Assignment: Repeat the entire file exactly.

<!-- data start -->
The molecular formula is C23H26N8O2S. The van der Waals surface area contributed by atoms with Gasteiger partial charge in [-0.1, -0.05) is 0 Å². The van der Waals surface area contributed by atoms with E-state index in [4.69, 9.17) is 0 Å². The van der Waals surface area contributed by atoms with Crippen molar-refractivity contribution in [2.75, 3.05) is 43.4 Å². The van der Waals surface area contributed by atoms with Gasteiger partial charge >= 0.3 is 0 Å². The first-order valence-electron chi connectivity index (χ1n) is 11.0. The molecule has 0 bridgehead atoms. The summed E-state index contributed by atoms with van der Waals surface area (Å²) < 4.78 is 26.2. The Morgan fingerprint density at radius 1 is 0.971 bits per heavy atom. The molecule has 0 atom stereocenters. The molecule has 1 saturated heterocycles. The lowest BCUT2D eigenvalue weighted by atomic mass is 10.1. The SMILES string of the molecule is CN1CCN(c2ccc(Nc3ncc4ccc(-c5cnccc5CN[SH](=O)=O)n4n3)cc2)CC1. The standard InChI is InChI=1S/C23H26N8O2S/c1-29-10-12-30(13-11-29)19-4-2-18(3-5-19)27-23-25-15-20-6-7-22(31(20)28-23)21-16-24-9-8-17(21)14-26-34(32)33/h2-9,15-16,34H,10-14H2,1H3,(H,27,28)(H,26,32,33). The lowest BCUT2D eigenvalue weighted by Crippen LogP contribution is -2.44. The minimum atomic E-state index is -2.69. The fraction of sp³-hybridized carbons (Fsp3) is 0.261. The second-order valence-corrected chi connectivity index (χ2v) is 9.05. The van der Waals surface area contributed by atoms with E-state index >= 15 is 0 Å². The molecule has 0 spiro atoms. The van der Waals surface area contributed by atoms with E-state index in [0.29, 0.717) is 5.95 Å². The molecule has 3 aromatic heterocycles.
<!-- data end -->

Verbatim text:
The molecular formula is C23H26N8O2S. The van der Waals surface area contributed by atoms with Gasteiger partial charge in [-0.1, -0.05) is 0 Å². The van der Waals surface area contributed by atoms with E-state index in [4.69, 9.17) is 0 Å². The van der Waals surface area contributed by atoms with Crippen molar-refractivity contribution in [2.75, 3.05) is 43.4 Å². The van der Waals surface area contributed by atoms with Gasteiger partial charge >= 0.3 is 0 Å². The first-order valence-electron chi connectivity index (χ1n) is 11.0. The molecule has 0 bridgehead atoms. The summed E-state index contributed by atoms with van der Waals surface area (Å²) < 4.78 is 26.2. The Morgan fingerprint density at radius 1 is 0.971 bits per heavy atom. The molecule has 0 atom stereocenters. The molecule has 1 saturated heterocycles. The lowest BCUT2D eigenvalue weighted by atomic mass is 10.1. The SMILES string of the molecule is CN1CCN(c2ccc(Nc3ncc4ccc(-c5cnccc5CN[SH](=O)=O)n4n3)cc2)CC1. The standard InChI is InChI=1S/C23H26N8O2S/c1-29-10-12-30(13-11-29)19-4-2-18(3-5-19)27-23-25-15-20-6-7-22(31(20)28-23)21-16-24-9-8-17(21)14-26-34(32)33/h2-9,15-16,34H,10-14H2,1H3,(H,27,28)(H,26,32,33). The lowest BCUT2D eigenvalue weighted by Crippen LogP contribution is -2.44. The minimum atomic E-state index is -2.69. The fraction of sp³-hybridized carbons (Fsp3) is 0.261. The second-order valence-corrected chi connectivity index (χ2v) is 9.05. The van der Waals surface area contributed by atoms with E-state index >= 15 is 0 Å². The molecule has 0 spiro atoms. The van der Waals surface area contributed by atoms with E-state index in [0.29, 0.717) is 5.95 Å². The molecule has 3 aromatic heterocycles.